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The bill’s passage is a substantial victory for President Donald Trump, who campaigned on a pledge to reverse his predecessor’s signature policy achievement, and House Speaker Paul Ryan, who can now argue that he has a handle on his unruly conference in the lead-up to a major tax reform push.
Odds are the measure will change substantially once it moves to the Senate. Majority Leader Mitch McConnell has only two Republican votes to spare and must contend with arcane rules that limit the kinds of policy he can include in such legislation.
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As it stands now, the GOP bill could have a dramatic impact on tens of thousands of Georgians.
About half a million Georgians have Obamacare coverage and the vast majority get tax credits to help them afford that insurance. Under the GOP plan, however, many could lose out on thousands of dollars, forcing some to drop coverage altogether.
It would offer tax credits, like Obamacare does, but those credits would be based on people’s age rather than income. That would benefit younger, higher-income Americans and mean less financial help for poorer, older individuals, especially those living in rural areas.
Meanwhile, Georgians with higher incomes could qualify for tax credits, which they couldn’t do under Obamacare because they made too much money.
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Georgians with pre-existing conditions, such as someone who has had a heart attack or cancer, could also be hit hard. That’s because the bill would allow states to opt out of the Obamacare mandate that insurers not charge people with a poor health history higher premiums.
Experts say such a move would lead to higher premiums, which some people simply couldn’t afford to pay. An estimated nearly 1.8 million Georgians have a pre-existing condition. The vast majority get coverage through work or other source, but those who buy their own coverage on the individual insurance market could face higher prices.
It would also fundamentally change how the federal government pays states for Medicaid. Instead of paying states a certain percentage of all of their Medicaid costs, it would allow states to opt for “block grants” that are lump sum payments and give them more flexibility in who the program would cover. Experts say such a move would almost certainly reduce enrollment and cut services.
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Republicans say the bill represents a better alternative to Obamacare that will help inject more competition into the marketplace, which could lower health care premiums.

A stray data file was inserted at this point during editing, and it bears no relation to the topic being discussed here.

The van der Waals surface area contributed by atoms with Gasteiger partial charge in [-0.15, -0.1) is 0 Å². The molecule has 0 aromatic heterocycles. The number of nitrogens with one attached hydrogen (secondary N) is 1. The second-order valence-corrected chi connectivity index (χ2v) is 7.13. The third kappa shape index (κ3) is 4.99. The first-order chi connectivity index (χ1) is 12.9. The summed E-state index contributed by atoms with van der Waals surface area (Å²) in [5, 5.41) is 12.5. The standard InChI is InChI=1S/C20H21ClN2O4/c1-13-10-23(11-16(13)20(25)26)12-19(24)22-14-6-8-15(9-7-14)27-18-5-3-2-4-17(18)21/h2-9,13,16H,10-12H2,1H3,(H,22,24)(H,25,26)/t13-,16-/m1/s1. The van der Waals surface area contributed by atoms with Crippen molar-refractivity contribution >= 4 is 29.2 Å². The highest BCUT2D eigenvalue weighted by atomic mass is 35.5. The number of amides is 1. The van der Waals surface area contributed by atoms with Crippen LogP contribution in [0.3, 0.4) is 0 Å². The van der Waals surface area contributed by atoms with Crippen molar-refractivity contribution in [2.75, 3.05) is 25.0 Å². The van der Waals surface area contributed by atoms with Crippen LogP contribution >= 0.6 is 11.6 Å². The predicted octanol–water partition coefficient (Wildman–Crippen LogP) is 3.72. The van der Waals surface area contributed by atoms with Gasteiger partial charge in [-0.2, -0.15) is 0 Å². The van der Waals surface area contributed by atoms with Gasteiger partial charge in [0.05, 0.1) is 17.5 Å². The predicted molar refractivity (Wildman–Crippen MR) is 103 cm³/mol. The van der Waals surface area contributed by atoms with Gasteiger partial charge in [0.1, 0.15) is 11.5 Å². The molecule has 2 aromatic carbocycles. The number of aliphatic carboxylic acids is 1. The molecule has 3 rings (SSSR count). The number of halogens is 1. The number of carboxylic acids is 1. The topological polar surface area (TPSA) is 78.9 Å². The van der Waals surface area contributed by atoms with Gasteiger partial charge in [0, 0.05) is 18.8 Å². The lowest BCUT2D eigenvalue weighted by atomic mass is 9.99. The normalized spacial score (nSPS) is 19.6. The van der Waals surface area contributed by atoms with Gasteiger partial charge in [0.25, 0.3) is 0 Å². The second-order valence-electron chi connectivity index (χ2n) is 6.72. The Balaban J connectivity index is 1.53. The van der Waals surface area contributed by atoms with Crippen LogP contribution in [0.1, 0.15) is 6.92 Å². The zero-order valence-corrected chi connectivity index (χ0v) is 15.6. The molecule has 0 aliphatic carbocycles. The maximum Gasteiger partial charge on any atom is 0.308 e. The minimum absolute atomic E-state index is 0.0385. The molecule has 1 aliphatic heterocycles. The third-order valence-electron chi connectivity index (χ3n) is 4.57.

At a Rose Garden ceremony with faith leaders on Thursday, President Donald Trump said that “we’re going to take care of a lot of people” with their health care needs. “We’ve all fought very hard to be able to do that.”
Democrats argue, however, the bill will deal a severe blow to millions of Americans — increasing costs and forcing many to drop their health insurance.
“It’s just a terrible bill that is going backwards and anybody who votes for it, as Nancy Pelosi said, is tattooing their forehead and voters are going to remember what those Republicans in the House are doing today in 2018,” said U.S. Rep. Hank Johnson, D-Lithonia.
Under the original version of the bill, an estimated 24 million Americans would lose their health insurance coverage by 2026, according to a report by the nonpartisan Congressional Budget Office.
The CBO, Congress’s scorekeeper, has not yet scored the bill in its latest form with the new amendments relating to pre-existing conditions and essential health benefits, and the House is expected to vote without one. The decision to let states opt out of Obamacare’s mandate that insurers can’t charge people more because of their health history would likely lead to more people losing insurance.
The bill now heads to the Senate where it will face stiff opposition from not just Democrats but also moderate conservatives. Those Republicans have the same fears their counterparts in the House faced — worrying that the bill would strip tens of millions of Americans of their health coverage.
Because of strong opposition among conservatives in the Senate, they are expected to drastically rewrite the bill at minimum. If the bill is ultimately able to make it out of the Senate, the final product will almost surely look very little like the House’s version.